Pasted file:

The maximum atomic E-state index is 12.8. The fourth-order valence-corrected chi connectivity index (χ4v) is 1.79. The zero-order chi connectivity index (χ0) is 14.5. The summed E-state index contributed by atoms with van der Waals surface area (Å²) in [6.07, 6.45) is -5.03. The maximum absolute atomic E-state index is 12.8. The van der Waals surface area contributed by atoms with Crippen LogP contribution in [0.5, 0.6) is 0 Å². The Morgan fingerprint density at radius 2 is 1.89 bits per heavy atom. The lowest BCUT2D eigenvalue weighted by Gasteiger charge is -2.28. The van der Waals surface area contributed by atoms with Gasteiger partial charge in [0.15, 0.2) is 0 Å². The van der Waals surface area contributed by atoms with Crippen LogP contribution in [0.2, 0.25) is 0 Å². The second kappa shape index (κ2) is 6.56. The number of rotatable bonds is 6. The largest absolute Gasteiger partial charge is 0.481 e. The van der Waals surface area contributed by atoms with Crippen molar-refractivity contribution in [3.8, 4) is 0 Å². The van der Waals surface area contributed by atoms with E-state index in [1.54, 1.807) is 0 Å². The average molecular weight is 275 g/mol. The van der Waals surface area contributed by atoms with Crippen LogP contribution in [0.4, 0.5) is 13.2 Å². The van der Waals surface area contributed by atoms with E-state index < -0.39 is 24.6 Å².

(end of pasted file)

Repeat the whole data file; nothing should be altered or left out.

The maximum atomic E-state index is 12.8. The fourth-order valence-corrected chi connectivity index (χ4v) is 1.79. The zero-order chi connectivity index (χ0) is 14.5. The summed E-state index contributed by atoms with van der Waals surface area (Å²) in [6.07, 6.45) is -5.03. The maximum absolute atomic E-state index is 12.8. The van der Waals surface area contributed by atoms with Crippen LogP contribution in [0.5, 0.6) is 0 Å². The Morgan fingerprint density at radius 2 is 1.89 bits per heavy atom. The lowest BCUT2D eigenvalue weighted by Gasteiger charge is -2.28. The van der Waals surface area contributed by atoms with Gasteiger partial charge in [0.15, 0.2) is 0 Å². The van der Waals surface area contributed by atoms with Crippen LogP contribution in [0.2, 0.25) is 0 Å². The second kappa shape index (κ2) is 6.56. The number of rotatable bonds is 6. The largest absolute Gasteiger partial charge is 0.481 e. The van der Waals surface area contributed by atoms with Crippen molar-refractivity contribution in [3.8, 4) is 0 Å². The van der Waals surface area contributed by atoms with E-state index in [1.54, 1.807) is 0 Å². The average molecular weight is 275 g/mol. The van der Waals surface area contributed by atoms with Crippen LogP contribution in [0.4, 0.5) is 13.2 Å². The van der Waals surface area contributed by atoms with E-state index < -0.39 is 24.6 Å².